Book Review: The Right Mistake: The Further Philosophical Investigations of Socrates Fortlow
Publication Date: Oct 07, 2008
List Price: $23.00 (store prices may vary)
Page Count: 288
Imprint: Basic Civitas Books
Publisher: Perseus Books
Parent Company: Hachette Livre
Book Reviewed by Thumper
I don't need to ask, what did I do to deserve such good
fortune? I stay good. It's my natural state of being. *LOL*
Although I did not ask it, I thought it because
Walter Mosley paid another visit to one of my favorite
characters, ex-con Socrates Fortlow, in The Right Mistake:
The Further Philosophical Investigations of Socrates Fortlow.
The Right Mistake, told in a series of stories,
chronicles Socrates' life as he plans on having a meeting place
where a dialogue of issues that affects the community and the
world can take place. Not only does the book show what a
captivating character Socrates Fortlow is, the book also
reminded me what an awesome writer Walter Mosley continues to
be. I loved it and could not be happier with The Right
During a friendly card game with some of his buddies, Socrates Fortlow has an idea that if people from different walks of life, various occupations and economic stature could have a place where they can openly and freely discuss what's going wrong in the world; change could happen. Socrates soon finds a location and names it The Big Nickel. Every Thursday, a select few come to The Big Nickel; eat a good meal, share stories and voice their opinions on a variety of subjects. As the Big Nickel grows and start performing outreach programs in the community, Socrates will have to face down the police, deal with inner conflicts with the group members and his own personal life.
The Right Mistake is the literary version of a beautifully made Long Island Ice Tea. The book was sweet, cool, refreshing and I was not aware, until I stood up, how powerfull and poignantly intoxicating the stories were. As I began reading the first story, The Right Mistake, I mentally and physically got comfortable and became reacquainted with Socrates. Oh and boy did it feel good! By the time I put the book down to cook my dinner, I kept prolonging the task because I did not want to stop reading. The Right Mistake, for two days, became my childhood rabbit rug that if it wasn't for my mother, I would have taken it everywhere I went. (Yeah, I had a thing for rabbits even back then. *smile*) I took the book to bed. I took the book to work. I read it while I ate. The book became as necessary as toilet paper.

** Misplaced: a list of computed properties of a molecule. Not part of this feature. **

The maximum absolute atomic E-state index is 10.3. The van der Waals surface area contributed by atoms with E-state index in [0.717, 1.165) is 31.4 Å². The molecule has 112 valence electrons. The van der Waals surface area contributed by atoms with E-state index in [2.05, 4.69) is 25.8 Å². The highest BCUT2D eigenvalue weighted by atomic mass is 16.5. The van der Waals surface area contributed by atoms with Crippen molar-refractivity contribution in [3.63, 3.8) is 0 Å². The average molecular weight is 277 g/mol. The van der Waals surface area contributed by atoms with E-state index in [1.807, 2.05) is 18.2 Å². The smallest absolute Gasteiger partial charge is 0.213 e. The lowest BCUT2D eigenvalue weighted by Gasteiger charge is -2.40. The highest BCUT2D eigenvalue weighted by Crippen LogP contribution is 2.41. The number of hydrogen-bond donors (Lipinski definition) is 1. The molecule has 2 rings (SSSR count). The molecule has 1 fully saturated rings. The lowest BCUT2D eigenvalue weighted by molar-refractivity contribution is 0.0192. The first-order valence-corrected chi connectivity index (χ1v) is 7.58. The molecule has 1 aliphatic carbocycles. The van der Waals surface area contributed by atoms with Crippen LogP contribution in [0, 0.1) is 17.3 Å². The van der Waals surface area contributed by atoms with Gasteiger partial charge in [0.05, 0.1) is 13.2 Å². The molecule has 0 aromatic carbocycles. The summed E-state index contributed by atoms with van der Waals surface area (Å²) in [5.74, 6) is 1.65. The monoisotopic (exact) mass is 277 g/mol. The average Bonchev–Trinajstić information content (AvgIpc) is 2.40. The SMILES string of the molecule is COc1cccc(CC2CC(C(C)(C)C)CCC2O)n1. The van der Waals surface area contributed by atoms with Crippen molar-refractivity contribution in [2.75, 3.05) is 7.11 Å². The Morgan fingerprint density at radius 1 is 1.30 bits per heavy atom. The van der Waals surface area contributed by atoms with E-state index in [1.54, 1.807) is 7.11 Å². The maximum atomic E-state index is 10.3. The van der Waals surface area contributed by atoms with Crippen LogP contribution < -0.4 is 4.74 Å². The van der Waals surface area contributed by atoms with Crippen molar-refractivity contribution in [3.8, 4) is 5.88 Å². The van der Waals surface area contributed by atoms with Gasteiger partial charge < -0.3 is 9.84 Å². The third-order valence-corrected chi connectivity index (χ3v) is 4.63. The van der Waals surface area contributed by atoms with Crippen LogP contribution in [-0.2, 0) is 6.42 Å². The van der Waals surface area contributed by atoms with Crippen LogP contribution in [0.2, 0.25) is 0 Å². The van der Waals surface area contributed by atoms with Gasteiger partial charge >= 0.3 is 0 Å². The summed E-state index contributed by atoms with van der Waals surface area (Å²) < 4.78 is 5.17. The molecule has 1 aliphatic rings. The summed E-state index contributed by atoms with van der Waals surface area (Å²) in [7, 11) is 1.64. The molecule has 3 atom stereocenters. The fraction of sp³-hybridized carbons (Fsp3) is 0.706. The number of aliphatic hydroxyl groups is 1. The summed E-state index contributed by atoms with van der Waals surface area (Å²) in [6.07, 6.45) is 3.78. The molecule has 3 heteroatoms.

The Right Mistake is as character driven as it is story driven and it shows. Mosley continues to develop Socrates as a character. Mosley exposed Socrates soft spots and sensitivity alongside his brick hard exterior and calm, wise reasoning; forming a real man on the pages. Mosley took the time to develop a few of the supporting cast of characters as well, especially Darryl, Socrates' unofficial adopted son, and Billy Psalms, a gambler. A few new characters were introduced, mainly Luna Barnet, a young woman with a past equally as heartbreaking and violent as Socrates, who plays an important role in Socrates' life.
The Right Mistake is a pleasantly smooth and melodic read. This is easily, one of the best books Mosley has written: definitely one of my Mosley favorites. I am looking forward to more books like The Right Mistake coming down the line from Mosley, so I can be mesmerized, caught up and wowed again and again.